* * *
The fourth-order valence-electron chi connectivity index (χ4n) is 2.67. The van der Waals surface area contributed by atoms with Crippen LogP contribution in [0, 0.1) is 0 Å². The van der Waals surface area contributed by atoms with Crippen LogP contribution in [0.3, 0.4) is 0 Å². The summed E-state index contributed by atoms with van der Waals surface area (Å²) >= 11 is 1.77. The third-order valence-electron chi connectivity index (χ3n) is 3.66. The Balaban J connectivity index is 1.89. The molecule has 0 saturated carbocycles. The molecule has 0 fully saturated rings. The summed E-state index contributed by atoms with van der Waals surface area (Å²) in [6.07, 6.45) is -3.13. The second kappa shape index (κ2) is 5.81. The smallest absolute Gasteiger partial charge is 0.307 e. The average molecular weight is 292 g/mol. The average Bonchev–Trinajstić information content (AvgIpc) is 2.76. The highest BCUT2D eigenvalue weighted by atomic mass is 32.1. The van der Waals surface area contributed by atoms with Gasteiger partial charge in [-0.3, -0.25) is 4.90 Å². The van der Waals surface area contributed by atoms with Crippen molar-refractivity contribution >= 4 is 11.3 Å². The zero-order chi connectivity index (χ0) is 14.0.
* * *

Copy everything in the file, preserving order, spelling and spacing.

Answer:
The fourth-order valence-electron chi connectivity index (χ4n) is 2.67. The van der Waals surface area contributed by atoms with Crippen LogP contribution in [0, 0.1) is 0 Å². The van der Waals surface area contributed by atoms with Crippen LogP contribution in [0.3, 0.4) is 0 Å². The summed E-state index contributed by atoms with van der Waals surface area (Å²) >= 11 is 1.77. The third-order valence-electron chi connectivity index (χ3n) is 3.66. The Balaban J connectivity index is 1.89. The molecule has 0 saturated carbocycles. The molecule has 0 fully saturated rings. The summed E-state index contributed by atoms with van der Waals surface area (Å²) in [6.07, 6.45) is -3.13. The second kappa shape index (κ2) is 5.81. The smallest absolute Gasteiger partial charge is 0.307 e. The average molecular weight is 292 g/mol. The average Bonchev–Trinajstić information content (AvgIpc) is 2.76. The highest BCUT2D eigenvalue weighted by atomic mass is 32.1. The van der Waals surface area contributed by atoms with Gasteiger partial charge in [-0.3, -0.25) is 4.90 Å². The van der Waals surface area contributed by atoms with Crippen molar-refractivity contribution >= 4 is 11.3 Å². The zero-order chi connectivity index (χ0) is 14.0.